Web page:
Thanks for attending and taking these notes for us. Fantastic job! I hope you're feeling better this evening.

  3. #3
    Many thanks tomsonite!

  4. #4
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    very good notes, thanks.

  5. #5
    Senior Member muskie's Avatar
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    Thanks, Tommy I can't wait to see the notes (can't get to dropbox at work) We were going to go but turned out to be a BP day.
    Please join me and donate a dollar a day at http://justadollarplease.org and copy and paste this message to the bottom of your signature

  6. #6
    Glad everyone likes the notes, hopefully some people get something out of them. It really was a fantastic day loaded with outstanding presentations. Muskie, they do this every year so you should plan to go next year for sure.

  7. #7
    Quote Originally Posted by tomsonite View Post
    Today I had the pleasure of attending the "Current Advances in Spinal Cord Injury Research Symposium" at the Rutgers New Jersey Medical School in Newark, NJ. It was a great event with a lot of good presentations about a lot of good research, including presentations by Reggie Edgerton and Susan Harkema, who went in depth with more information about the latest epidural stim study in the journal Brain. I threw together some notes from all the presentations which I have a link to here. A few things about the notes:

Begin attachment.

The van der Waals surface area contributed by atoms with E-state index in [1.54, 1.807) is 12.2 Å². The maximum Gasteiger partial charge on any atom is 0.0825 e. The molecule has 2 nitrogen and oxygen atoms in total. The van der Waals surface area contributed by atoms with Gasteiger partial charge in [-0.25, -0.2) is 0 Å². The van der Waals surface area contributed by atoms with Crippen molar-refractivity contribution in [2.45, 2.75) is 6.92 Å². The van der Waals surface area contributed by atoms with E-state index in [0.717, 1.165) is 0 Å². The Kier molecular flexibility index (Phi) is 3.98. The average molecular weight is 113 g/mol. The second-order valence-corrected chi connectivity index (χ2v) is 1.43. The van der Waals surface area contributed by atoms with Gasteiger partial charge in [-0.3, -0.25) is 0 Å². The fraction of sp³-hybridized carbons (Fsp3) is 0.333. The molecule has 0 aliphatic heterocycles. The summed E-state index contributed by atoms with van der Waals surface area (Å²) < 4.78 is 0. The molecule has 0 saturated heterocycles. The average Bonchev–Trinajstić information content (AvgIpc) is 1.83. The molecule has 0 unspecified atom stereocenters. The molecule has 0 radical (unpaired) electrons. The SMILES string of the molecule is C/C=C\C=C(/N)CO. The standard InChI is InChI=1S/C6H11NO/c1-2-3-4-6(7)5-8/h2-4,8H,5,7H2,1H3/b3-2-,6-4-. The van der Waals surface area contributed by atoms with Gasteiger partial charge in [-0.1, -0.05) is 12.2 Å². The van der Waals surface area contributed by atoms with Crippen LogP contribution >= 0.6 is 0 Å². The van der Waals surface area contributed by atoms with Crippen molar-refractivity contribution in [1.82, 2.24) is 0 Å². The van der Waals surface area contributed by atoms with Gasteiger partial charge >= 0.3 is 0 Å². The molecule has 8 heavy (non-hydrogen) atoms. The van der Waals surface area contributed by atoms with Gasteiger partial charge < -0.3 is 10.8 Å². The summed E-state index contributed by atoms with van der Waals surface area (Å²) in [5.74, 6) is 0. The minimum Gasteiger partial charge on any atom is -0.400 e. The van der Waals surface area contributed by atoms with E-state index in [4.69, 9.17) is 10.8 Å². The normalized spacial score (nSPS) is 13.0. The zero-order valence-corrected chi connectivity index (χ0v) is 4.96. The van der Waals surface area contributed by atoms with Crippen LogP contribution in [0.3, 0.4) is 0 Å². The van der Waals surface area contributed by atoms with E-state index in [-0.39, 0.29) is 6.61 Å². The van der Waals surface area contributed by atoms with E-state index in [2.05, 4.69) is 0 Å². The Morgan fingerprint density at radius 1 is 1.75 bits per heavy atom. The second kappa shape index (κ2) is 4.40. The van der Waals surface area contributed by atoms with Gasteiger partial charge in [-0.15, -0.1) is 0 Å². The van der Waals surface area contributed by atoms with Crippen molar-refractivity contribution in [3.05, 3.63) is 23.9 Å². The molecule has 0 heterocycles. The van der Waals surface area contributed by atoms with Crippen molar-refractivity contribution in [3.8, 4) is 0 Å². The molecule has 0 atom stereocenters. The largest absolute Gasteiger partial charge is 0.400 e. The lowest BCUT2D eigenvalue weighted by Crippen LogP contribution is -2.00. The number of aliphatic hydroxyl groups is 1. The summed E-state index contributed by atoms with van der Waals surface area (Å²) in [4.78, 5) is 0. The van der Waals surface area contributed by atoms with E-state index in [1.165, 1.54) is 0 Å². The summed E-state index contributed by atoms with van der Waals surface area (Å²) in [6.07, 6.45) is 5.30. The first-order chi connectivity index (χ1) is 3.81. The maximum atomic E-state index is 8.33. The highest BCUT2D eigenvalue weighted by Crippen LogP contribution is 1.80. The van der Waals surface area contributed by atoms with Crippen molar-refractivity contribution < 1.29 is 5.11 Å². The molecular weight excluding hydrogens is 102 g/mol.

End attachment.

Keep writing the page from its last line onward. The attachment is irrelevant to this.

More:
-I had a pounding headache and was congested with allergies all day, in addition to trying to type fast on a tablet while paying attention to the presentations. This resulted in a lot of abbreviations and other things I had to basically "translate" before posting the notes you see below. Please excuse any spelling errors.
    -Anything in quotations should not be taken as an absolutely direct quote from the presenters. I tried to get exact quotes as closely as I could, but I wrote this up a few hours after taking my original notes.